The Linear Thinking Trap
Over the years, as a corporate leader, I strived to replicate problem-solving skills in my staff. Today, as an executive coach, I discuss with clients the importance of having a reliable methodology to work out creative solutions – lateral thinking!
What I find most often is that people approach opportunities linearly. That means the person will step out onto the road and start walking the path right away. And they feel a sense of progress quickly because they advance…right now — without hesitation or second guessing — they move forward. Then, as they walk along the road, and a problem arises, they stop what they are doing, set their tools on the ground, put their hands on the problem and start fixing it. Next, once a solution is found, they pick up their tools and start walking down the road again, seemingly making more progress.
This idea, where a response to a step must be first elicited (the thing gets fixed) before another step is taken, is a linear thinking progress. It’s very appealing because you can get started today, in the heat of the moment, with no real planning. Progress (moving down the road) is observable and measurable. It can even be reported to upper management, “See, I was here yesterday and I’m now here today. I’m making progress!”
Oddly enough, some leadership teams even reward this type of behavior. After all, they too can report immediate progress up their chain of command. This must be a win-win, right?
How Lateral Thinking is Better
Linear thinkers get started down the road, walking the path right away, then address problems as they block the road. To address the roadblock means stopping forward progress and fixing the problem before starting down the road again. Lateral thinkers, before taking the first step, consider all the potential roadblocks that might pop up along the way. They plan resources and prepare fixes preemptively. They even create alternate routes when needed — again, before taking that first step. This is profoundly better since progress will be exponentially faster — you won’t have to stop along the way to fix problems.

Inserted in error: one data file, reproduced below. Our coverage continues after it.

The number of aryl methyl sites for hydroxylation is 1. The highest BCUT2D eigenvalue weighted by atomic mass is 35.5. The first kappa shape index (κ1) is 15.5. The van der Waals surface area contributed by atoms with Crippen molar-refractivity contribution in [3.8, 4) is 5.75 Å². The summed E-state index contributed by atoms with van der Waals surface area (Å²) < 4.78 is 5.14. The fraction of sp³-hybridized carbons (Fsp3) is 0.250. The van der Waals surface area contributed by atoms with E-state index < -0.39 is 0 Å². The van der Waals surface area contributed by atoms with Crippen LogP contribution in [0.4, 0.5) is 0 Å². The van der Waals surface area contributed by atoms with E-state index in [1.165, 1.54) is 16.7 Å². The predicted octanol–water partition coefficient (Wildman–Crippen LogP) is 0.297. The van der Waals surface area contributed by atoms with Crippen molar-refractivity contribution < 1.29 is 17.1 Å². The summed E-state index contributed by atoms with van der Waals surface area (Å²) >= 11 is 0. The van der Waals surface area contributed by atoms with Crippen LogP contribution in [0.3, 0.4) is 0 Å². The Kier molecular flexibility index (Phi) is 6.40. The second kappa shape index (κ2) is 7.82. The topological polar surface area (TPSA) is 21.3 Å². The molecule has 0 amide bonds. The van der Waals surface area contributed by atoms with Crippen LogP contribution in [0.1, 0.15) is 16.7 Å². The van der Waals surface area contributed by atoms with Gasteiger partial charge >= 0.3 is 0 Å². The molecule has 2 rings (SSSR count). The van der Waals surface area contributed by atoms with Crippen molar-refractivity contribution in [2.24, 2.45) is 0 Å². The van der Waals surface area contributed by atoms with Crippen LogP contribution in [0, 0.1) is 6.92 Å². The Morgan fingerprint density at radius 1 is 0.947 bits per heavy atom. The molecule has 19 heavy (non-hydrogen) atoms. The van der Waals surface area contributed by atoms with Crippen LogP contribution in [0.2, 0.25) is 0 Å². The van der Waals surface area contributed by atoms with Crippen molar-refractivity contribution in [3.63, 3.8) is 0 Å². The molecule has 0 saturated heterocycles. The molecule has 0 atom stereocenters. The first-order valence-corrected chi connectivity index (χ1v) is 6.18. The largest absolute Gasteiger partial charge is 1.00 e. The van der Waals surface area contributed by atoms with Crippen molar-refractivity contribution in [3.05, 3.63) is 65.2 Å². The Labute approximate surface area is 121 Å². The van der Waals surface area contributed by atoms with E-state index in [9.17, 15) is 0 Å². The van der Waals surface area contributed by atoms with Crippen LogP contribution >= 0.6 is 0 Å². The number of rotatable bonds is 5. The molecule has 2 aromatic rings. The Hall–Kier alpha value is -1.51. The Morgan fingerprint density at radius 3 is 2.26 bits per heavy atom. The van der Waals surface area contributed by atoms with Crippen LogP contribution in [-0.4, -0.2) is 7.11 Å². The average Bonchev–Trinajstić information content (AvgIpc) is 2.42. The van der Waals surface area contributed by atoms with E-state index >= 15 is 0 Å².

We can see lateral thinking at work in the parable of the man building a tower or a king going to war against another king. The lesson is found in Luke 14:28-32 and addresses the cost of being a disciple. Jesus calls us to think very thoroughly through our situation BEFORE starting the work or making a decision. This lateral thinking, addressing “problems” BEFORE they arise (in this case, how to war against God and win…which can’t be done) through an indirect and creative approach, uses reasoning that is not immediately obvious and can’t be obtained with step-by-step logic.
Lateral thinkers measure twice and cut once. They estimate possible and even probable risks to achieving the outcome. They create risk mitigation strategies before taking that first step. They look down the road and determine where the pot holes might be, long before setting out on the journey.
Why More People Won’t Use Lateral Thinking
This is not the most favorable way to approach an opportunity for most people. Why? They feel like they are already falling behind before they even get started. There is no apparent progress in the first few days (or weeks or months, depending on the size of the opportunity) because they have taken time to plan and strategize before getting started. Saying, “I haven’t started the project yet. I’m still in the planning phase,” doesn’t go over well with impatient leadership teams and short-sighted cultures.
The truth is, lateral thinking takes practice. Like working out a muscle you haven’t used in a long time, it may even be a little painful at first. In the end, the total time to achieve the goal is accelerated. Yes, you start the project later than a linear thinker but you won’t be stopping along the way to address problems that pop-up. You already planned for the problems at the beginning. You create momentum and complete the project in a much faster timespan. The overall project quality is maximized. Best of all, stress is greatly reduced because you won’t ever be surprised by issues. You will have already planned for them.